When cosmetic injectors practice outside the scope and professional guidelines of their profession, patient lives are placed at risk. Another recent and infamous case is that of Jean Huang, aged 35, who was a Practice Manager at her own Chippendale beauty clinic and who subsequently died from a cardiac arrest on September 1 after a botched dermal filler injection procedure to her breasts at her own clinic. The case sparked follow on investigations which revealed rife malpractice in the cosmetic industry in Australia that include nurse injectors being left with inadequate training and/or medical supervision to comply with legislated guidelines that protect patient safety (Source: Daily Telegraph “Cosmetic clinic health horrors: Bad meds from Asia seized in raids” (28/09/2017).
It is reassuring to know that the relevant governing authority boards are taking these concerns seriously and are taking action to introduce tougher measures that will ensure that higher standards in patient safety relating to cosmetic procedures are established and enforced (Source: ABC News: “Cosmetic surgery crackdown: Cooling off period for patients among tough new industry guidelines” (11/05/2016).
At Smooth As Silk Laser and Cosmetic Clinic, we place patient safety as our first priority with each and every procedure performed. We welcome these new stringent industry regulations that protect patient safety and ensure that we only have experienced and highly trained Medical Practitioners who are registered with APHRA conducting all aspects of our cosmetic procedures, starting from the initial consultation and assessment, through to the procedure itself and then onto all follow up appointments and reviews.
Furthermore our clinics are owned by the same doctors who perform these procedures to ensure a continuity of care and management of the clinics. This provides patients with an extra level of security and certainty that their care is managed by the same doctor through out all stages of their treatment.
Mineral makeup has been around since the 1970s but has become increasingly popular over the last couple of decades. It used to be considered a luxury product, available from only a small handful of cosmetics companies. With the rise in popularity, mineral makeup has become widely available and more affordable as just about all cosmetics companies are making and marketing mineral makeup.
Mineral makeup usually comes in a powder form and is made up of the same minerals, such as mica and zinc oxides, as liquid makeup. What mineral makeup does is eliminate all of the bad ingredients in traditional makeup, such as parabens, oils, artificial fragrance, and chemical dyes that can irritate sensitive skin or even cause a skin rash. Mineral makeup has been recommended by some dermatologists for their patients with skin conditions such as eczema and rosacea, which can be aggravated by traditional makeup.
With such a huge rise in popularity, mineral makeup has expanded to not just include face color, but eye shadows, blush, bronzer, concealer, and finishing powder. And with the technology available today, you can also find lipstick, liners, glosses, eyeliners, mascara, and brow colors and fillers. Mineral makeup has gone from being a powder to cream applications that still provide all the benefits of a powder without all of the gunk found in traditional makeup.
Mineral makeup still provides ample coverage to hide blemishes, imperfections, and other flaws without feeling caked on. It allows the skin to breathe without clogging pores or sinking into fine lines. Mineral makeup is also resistant to the weather conditions that can cause traditional makeup to fade, wipe off, or melt, so there is less touch-up required. It is easy on the delicate eye area, as well. Mineral makeup creates a soft diffusion by reacting with the lighting of your surroundings, creating a soft glow. There is also less chance of the bacterial growth common with some traditional makeup, so it lasts longer and is fresh every time you use it.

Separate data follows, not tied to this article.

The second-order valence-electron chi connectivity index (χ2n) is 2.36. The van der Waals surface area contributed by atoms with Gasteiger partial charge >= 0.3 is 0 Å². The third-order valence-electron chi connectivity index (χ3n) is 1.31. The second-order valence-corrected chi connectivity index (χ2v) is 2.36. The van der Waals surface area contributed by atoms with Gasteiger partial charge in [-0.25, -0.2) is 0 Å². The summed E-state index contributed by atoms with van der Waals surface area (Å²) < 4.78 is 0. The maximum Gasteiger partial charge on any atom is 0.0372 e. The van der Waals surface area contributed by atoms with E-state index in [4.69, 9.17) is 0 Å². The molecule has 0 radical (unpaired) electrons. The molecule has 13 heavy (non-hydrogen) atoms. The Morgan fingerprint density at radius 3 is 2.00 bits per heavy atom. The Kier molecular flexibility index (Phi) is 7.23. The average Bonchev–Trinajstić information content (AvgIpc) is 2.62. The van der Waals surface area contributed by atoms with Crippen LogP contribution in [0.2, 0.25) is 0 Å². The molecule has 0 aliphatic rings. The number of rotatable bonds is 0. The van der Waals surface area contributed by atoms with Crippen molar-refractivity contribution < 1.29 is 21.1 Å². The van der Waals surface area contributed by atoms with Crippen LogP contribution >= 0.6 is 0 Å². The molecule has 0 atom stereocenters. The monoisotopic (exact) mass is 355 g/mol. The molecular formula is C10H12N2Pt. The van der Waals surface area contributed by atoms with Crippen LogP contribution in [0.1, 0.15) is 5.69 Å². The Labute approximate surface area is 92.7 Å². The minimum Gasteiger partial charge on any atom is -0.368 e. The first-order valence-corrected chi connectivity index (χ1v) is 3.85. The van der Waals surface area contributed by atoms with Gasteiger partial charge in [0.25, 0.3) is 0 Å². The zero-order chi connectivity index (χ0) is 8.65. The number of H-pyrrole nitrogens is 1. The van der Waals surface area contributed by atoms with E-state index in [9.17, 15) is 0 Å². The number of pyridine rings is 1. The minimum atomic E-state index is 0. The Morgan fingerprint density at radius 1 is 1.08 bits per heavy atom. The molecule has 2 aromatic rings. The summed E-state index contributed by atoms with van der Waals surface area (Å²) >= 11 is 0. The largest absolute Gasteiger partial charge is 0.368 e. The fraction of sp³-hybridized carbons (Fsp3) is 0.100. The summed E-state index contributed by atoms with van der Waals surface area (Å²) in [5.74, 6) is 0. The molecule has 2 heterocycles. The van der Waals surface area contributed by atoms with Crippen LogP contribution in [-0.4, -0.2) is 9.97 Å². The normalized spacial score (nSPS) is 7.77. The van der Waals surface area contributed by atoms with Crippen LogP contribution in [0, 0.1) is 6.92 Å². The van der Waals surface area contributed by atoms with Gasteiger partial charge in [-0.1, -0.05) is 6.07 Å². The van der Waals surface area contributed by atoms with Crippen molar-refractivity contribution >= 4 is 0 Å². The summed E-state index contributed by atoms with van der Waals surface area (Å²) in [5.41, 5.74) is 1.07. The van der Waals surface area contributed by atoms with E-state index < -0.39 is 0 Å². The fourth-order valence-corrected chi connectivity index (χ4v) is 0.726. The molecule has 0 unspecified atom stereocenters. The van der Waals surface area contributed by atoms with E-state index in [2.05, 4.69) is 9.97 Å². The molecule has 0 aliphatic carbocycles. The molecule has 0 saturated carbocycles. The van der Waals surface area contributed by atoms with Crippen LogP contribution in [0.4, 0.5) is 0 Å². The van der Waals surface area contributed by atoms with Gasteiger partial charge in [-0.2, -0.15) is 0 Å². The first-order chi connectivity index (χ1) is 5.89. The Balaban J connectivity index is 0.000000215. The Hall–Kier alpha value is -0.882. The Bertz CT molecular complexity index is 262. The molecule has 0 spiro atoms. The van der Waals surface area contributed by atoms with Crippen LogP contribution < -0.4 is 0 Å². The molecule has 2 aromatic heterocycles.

The trick to applying mineral makeup is to start with a small amount and build the coverage as you need it. There is no need to start with a heavy layer and you get the desired coverage you need every time. The secret is to make sure your moisturizer has been fully absorbed into your skin before applying makeup. Starting with a small amount is also beneficial when applying color. You won’t end up with too much blush or too heavy eye color. Lipsticks and lip liners go on smoothly without tugging, and have beneficial ingredients for the delicate skin of your lips. Eye liners also go on smoothly without tugging on the delicate skin around your eyes, and mineral mascaras are ideal for people with sensitivities or who wear contact lenses.
Mineral makeup is a great choice for everyone, especially those with sensitive skin and aging skin. It is also a natural sunscreen so there is no need to take the extra step in the morning, paring down your routine.
The Youngblood mineral cosmetics range is now available in clinic.
- Precise: Laser targets only the hair follicle growth areas and keeps the skin around it intact.
- Effective: This is one of the most effective methods of hair removal that is recommended and approved since 1997.
- Quick: Time is money. Literally! That is why laser is most sought after for the limited time and speed as light efficiency.
- Pain Factor: This is a varying factor that differs from person to person and also depends on the area where you want your hair removed.
- A sun burnt look remains for a couple of hours to 48 hours (depending on skin type) following treatment, but moisturisers and compresses help
- Sunscreen is required over the next month to prevent any changes in skin color.
- Some other side effects may include scarring, redness, swelling or change in skin color.
- Initially, your hair will be trimmed to just a few millimeters above the surface of your skin.
- Depending on the location, thickness and color, the laser equipment will be adjusted.
- Proper eye protection gear will be provided for you to protect your eyes
- The laser pulse is provided to the treatment area and it is studied to detect any reaction from your skin, accordingly the procedure is completed.
- On completion, necessary inflammatory lotions and creams is also provided.